|Articles & Tips > Race Stories: Bermuda
International Race Weekend
intimate racing experience
Coastal locations are about as perfect a spot for a road race as there
is. And when you're at a location that's surrounded on all sides by
water, that makes for even more possibilities for scenic views and
breathtaking stretches of terrain along the way.
When I ran the marathon at the Bermuda International Race Weekend
several years ago, that's exactly what I found. If you've never
traveled to the island, which is actually a windswept chain of islands
that cover a nearly 28-square-mile area in the Atlantic Ocean about 560
miles off the coast of North Carolina, it's truly an enchanting place.
Everything you've probably heard over the years is true. The island's
resort areas really do feature sparking, pink-colored sand beaches, and
the water along the shoreline was as blue and clear as any I had ever
seen, letting me see clearly through to catch glimpses of the
yellow-tipped blue tang fish swimming in the water crashing along the
beach. The weather was also spectacular, and while because the race was
in January it was on the cool side, the island is famous for its
year-round "70-degree guarantee." While it came close, the temperature
really didn't stray much from what was promised.
The day of
On the day of the race, myself and the team I had traveled with to
Bermuda for the race were dressed out in t-shirts, shorts and our team
jerseys, to give you an idea of what the weather was like even before
our 8:00 a.m. start time. Compared to many marathons in the United
States, this race was a cozy one, with a field of only about 700
runners, which gave you plenty of breathing room to pick up or slow
down your pace without losing sight of your friends along the course.
Within miles three and four after the start we met our first big hill,
McGall's Hill, which began at about the three-quarter-point of the
third mile and continued steeply upward for the last quarter mile to
the mile four marker. Maybe the steepest continuous incline I've ever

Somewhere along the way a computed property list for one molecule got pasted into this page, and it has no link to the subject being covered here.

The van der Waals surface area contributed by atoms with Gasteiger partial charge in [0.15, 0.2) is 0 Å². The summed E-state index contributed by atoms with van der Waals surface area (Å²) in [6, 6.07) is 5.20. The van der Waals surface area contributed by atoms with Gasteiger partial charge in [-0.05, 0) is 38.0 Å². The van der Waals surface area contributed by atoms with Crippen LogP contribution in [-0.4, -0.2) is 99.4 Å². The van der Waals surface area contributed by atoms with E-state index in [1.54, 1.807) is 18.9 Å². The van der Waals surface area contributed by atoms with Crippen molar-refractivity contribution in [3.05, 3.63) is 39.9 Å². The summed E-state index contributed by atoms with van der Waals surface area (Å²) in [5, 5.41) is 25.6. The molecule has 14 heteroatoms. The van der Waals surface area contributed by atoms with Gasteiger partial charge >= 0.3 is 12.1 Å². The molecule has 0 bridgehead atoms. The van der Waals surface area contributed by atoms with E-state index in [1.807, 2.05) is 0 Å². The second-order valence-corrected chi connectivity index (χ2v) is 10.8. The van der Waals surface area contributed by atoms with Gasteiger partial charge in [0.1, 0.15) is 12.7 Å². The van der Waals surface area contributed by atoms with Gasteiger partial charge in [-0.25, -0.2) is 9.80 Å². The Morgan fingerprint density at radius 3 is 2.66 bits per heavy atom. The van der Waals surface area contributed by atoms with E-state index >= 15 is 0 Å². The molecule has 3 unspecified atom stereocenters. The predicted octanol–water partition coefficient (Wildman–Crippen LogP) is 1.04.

encountered in a race before or since, McGall's was followed
(thankfully!) by a long, slow downhill through the fourth and fifth
miles to the smaller Devil's Hole Hill along Harrington Sound and North
Shore Roads. Though we came across several small hills and downhills
after that, nothing came close to McGall's.
The course next took us through an area of the island called Flatts
Village, where many local people were waiting outside on the porches of
their homes to cheer us on. Needless to say, I was shocked beyond
belief when one of the local Bermudians called out my name as I rounded
the corner beside his house; I found out later that the local Bermuda
Sun newspaper had printed all our names and bib numbers in that day's
paper, which residents were reading as we came through their streets.
Very clever way to welcome us all there, I thought.
The sun was out throughout virtually the entire race, though that
didn't mean we didn't feel the occasional rain shower here and there.
While the race took us around the back side of the island away from the
Front Street start/finish line, rain fell in fits and starts, though
really nothing more than a hard drizzle. Though of course it could have
been the fatigue getting to us by this point, my friends and I all saw
rainbows here and there.
By the time I finally made it across the finish line (more than four
and a half hours later), I felt like I'd really seen so much of what
the island and resort area have to offer. We got a feel for the
touristy Hamilton downtown, the neighborhoods that ring the city's
central business district, the beaches, and everything in between.
Though I don't see myself running the full marathon there again
– those hills are a killer when you have to run them twice!
– I hope to definitely make it back for the half someday.
Ever participated in the half or full marathon at the Bermuda
International Race Weekend? Share your story of your experience.